May 18, 2012 13:51 SGT
Changi Airport commissions new airport fire-fighting vehiclesMay 18, 2012 13:51 SGT
Changi Airport Group (CAG) today announced that it has commissioned Oshkosh Corporation, a US-based leading manufacturer of specialty equipment and vehicles, to provide seven new vehicles for its Airport Emergency Service (AES) unit. This is the first time that CAG has engaged a U.S. manufacturer to take delivery of these vehicles. The handing over of the new vehicles was done at a ceremony witnessed by Mr David Adelman, United States Ambassador to Singapore today.
The new Oshkosh vehicles installed with state-of-the-art features will complement AES’s current fleet of vehicles. Of the seven new vehicles commissioned, five of these are Aircraft Rescue and Fire Fighting (ARFF) vehicles, also known as Global Strikers. Unlike previous fire vehicles, the Global Strikers are equipped with ‘power dividers’ which allow a seamless process for pump operations to be made while the fire vehicles are on the move. AES officers can now engage the fire pump even before they have reached the crash site for fire fighting operations.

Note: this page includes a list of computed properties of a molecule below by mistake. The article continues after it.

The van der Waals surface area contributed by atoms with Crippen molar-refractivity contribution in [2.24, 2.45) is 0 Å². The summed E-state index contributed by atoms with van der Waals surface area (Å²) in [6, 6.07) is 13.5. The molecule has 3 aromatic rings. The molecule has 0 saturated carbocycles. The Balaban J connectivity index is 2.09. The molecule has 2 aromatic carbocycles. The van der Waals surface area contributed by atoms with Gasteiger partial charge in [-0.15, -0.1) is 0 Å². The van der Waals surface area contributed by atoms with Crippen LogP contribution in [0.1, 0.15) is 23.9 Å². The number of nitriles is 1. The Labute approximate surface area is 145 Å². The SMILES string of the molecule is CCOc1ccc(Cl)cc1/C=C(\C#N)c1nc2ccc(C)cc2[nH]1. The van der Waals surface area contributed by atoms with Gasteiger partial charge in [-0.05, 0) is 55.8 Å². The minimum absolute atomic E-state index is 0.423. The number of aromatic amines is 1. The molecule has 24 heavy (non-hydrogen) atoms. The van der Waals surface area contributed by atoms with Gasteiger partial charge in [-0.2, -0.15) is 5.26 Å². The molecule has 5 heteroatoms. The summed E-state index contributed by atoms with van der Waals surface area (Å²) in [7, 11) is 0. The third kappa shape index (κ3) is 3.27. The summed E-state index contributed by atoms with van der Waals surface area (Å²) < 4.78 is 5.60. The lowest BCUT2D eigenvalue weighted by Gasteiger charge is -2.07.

The Global Strikers also feature a High Reach Extendable Turret (HRET), fitted onto one of the Global Striker vehicles. Available for the first time at Changi Airport, this vehicle is designed with a high-reach turret extending 20 metres that is capable of reaching the second level of the fuselage of an A380 aircraft. It is fitted with a piercing nozzle which is able to pump water or foam into a fuselage for fire fighting within the interior of an aircraft. This new innovation helps extend the survivable time for passengers trapped in a burning aircraft while rescue efforts are on its way.
The sixth new vehicle is the Aerial Ladder Platform. This vehicle is customised for high-rise rescue and fire fighting operations, as well as for other fires that may occur within the terminal buildings. The Mobile Command Vehicle rounds up the last of the vehicles. It comes equipped with advanced features including a ‘live’ video feed system to transmit real-time footage from the crash site to the Casualty Clearance Station. This includes real-time updates on the casualty status that can be sent to the Crisis Management Centre for co-ordinated rescue efforts. More information about the vehicles can be found in the attached factsheets.
With the additional vehicles, AES will now own 18 aircraft fire-fighting vehicles (land rescue) and two hovercraft and two fire boats under its Sea Rescue Base unit. As with all newly commissioned vehicles, AES officers have undergone specialised training both in the United States and locally before these vehicles are commissioned into service.